How effective do you think your inter-departmental commission can be in tackling these problems?
I will only continue in my post if I can be effective. I will resign the moment I see that my security council membership is pointless. The only reason I am on the council is that it gives me a chance to solve at least some of the ecological problems. Otherwise I will join the Green movement and bring pressure to bear on the government that way. So far, the administration has given solid support to the recommendations of this inter-departmental commission. In addition, the government has decided to convene a national congress on nature protection which will be preceded by eighty 9 conferences in the republics, regions and territories of the Federation to discuss Russia's transition to a model of sustainable development.

Are you optimistic about the future?
Russia is now in a situation similar to that of Germany and Japan after the Second World War. Those countries made a spectacular breakthrough because they built a new high-tech industry on the ruins of their destroyed economies. Now we are starting from scratch, and we can learn from the West and build a society of which others are only dreaming. It is clear that we will not build communism -- we have already tried this. But we should not simply copy Western capitalism.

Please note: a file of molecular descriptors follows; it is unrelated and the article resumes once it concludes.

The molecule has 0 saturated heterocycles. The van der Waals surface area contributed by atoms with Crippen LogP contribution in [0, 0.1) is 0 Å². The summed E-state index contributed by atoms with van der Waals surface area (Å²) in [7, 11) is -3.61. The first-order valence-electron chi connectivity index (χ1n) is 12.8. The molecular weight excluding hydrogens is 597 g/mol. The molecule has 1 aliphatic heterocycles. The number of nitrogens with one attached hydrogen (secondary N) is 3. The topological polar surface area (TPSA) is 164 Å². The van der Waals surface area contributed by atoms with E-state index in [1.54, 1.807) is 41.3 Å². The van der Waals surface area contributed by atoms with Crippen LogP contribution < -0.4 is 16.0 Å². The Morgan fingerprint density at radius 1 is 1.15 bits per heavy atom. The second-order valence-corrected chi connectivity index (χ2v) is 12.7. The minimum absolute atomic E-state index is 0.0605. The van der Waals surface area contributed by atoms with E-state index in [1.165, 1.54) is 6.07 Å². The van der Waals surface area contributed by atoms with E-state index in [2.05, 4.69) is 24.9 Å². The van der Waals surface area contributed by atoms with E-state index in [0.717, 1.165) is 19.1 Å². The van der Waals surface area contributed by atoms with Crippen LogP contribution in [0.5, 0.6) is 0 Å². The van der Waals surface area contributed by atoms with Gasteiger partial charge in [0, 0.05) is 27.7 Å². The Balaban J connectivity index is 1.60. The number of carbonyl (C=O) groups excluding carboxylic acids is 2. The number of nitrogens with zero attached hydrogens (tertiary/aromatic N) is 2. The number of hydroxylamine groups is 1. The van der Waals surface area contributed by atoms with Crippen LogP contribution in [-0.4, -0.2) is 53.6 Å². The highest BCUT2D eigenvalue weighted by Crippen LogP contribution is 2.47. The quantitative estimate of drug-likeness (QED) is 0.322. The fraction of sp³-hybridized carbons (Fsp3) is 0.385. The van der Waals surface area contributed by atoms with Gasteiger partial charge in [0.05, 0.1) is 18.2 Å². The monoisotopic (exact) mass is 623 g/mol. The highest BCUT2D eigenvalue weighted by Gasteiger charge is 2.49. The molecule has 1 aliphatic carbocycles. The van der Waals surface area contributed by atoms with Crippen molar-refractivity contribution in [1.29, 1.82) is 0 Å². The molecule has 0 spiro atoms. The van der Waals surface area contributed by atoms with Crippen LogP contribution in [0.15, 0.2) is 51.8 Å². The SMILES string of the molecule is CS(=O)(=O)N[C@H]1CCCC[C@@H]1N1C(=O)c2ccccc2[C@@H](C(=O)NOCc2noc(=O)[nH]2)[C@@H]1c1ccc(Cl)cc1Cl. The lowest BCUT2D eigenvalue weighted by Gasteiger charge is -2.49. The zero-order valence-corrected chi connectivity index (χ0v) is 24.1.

How do you view Russia's nuclear power programme, one the biggest in the world?
problem of nuclear power is very complicated. It is not just a technological problem but a political one. The Atomic Energy Ministry is a state within a state and has always been so. Even the President cannot enter this state freely. It has its own aims and tasks and controls a very powerful political lobby which enables it to take decisions only in its own interest. One such decision was to build new nuclear power plants.